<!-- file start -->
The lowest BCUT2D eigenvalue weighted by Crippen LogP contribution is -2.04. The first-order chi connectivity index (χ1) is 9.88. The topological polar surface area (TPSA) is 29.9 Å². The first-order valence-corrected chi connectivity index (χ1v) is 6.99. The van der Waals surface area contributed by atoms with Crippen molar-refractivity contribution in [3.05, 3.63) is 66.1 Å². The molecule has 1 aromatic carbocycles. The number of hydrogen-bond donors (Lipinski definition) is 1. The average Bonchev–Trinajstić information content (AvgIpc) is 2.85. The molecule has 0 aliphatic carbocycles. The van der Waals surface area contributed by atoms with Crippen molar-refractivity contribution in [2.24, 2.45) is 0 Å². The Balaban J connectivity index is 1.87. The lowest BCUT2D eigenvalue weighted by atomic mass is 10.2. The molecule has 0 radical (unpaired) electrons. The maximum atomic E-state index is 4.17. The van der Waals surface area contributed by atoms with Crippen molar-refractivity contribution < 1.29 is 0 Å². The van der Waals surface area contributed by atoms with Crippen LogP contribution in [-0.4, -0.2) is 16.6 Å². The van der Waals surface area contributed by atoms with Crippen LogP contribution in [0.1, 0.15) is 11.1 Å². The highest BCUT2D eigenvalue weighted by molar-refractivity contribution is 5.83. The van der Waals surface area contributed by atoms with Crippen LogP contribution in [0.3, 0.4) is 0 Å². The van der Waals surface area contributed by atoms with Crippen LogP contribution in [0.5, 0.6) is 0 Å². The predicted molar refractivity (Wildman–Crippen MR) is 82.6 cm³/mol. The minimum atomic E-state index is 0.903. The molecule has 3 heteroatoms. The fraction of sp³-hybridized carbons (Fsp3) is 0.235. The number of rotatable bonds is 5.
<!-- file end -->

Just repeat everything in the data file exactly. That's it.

The lowest BCUT2D eigenvalue weighted by Crippen LogP contribution is -2.04. The first-order chi connectivity index (χ1) is 9.88. The topological polar surface area (TPSA) is 29.9 Å². The first-order valence-corrected chi connectivity index (χ1v) is 6.99. The van der Waals surface area contributed by atoms with Crippen molar-refractivity contribution in [3.05, 3.63) is 66.1 Å². The molecule has 1 aromatic carbocycles. The number of hydrogen-bond donors (Lipinski definition) is 1. The average Bonchev–Trinajstić information content (AvgIpc) is 2.85. The molecule has 0 aliphatic carbocycles. The van der Waals surface area contributed by atoms with Crippen molar-refractivity contribution in [2.24, 2.45) is 0 Å². The Balaban J connectivity index is 1.87. The lowest BCUT2D eigenvalue weighted by atomic mass is 10.2. The molecule has 0 radical (unpaired) electrons. The maximum atomic E-state index is 4.17. The van der Waals surface area contributed by atoms with Crippen molar-refractivity contribution < 1.29 is 0 Å². The van der Waals surface area contributed by atoms with Crippen LogP contribution in [-0.4, -0.2) is 16.6 Å². The van der Waals surface area contributed by atoms with Crippen LogP contribution in [0.1, 0.15) is 11.1 Å². The highest BCUT2D eigenvalue weighted by molar-refractivity contribution is 5.83. The van der Waals surface area contributed by atoms with Crippen LogP contribution in [0.3, 0.4) is 0 Å². The van der Waals surface area contributed by atoms with Crippen LogP contribution in [0.5, 0.6) is 0 Å². The predicted molar refractivity (Wildman–Crippen MR) is 82.6 cm³/mol. The minimum atomic E-state index is 0.903. The molecule has 3 heteroatoms. The fraction of sp³-hybridized carbons (Fsp3) is 0.235. The number of rotatable bonds is 5.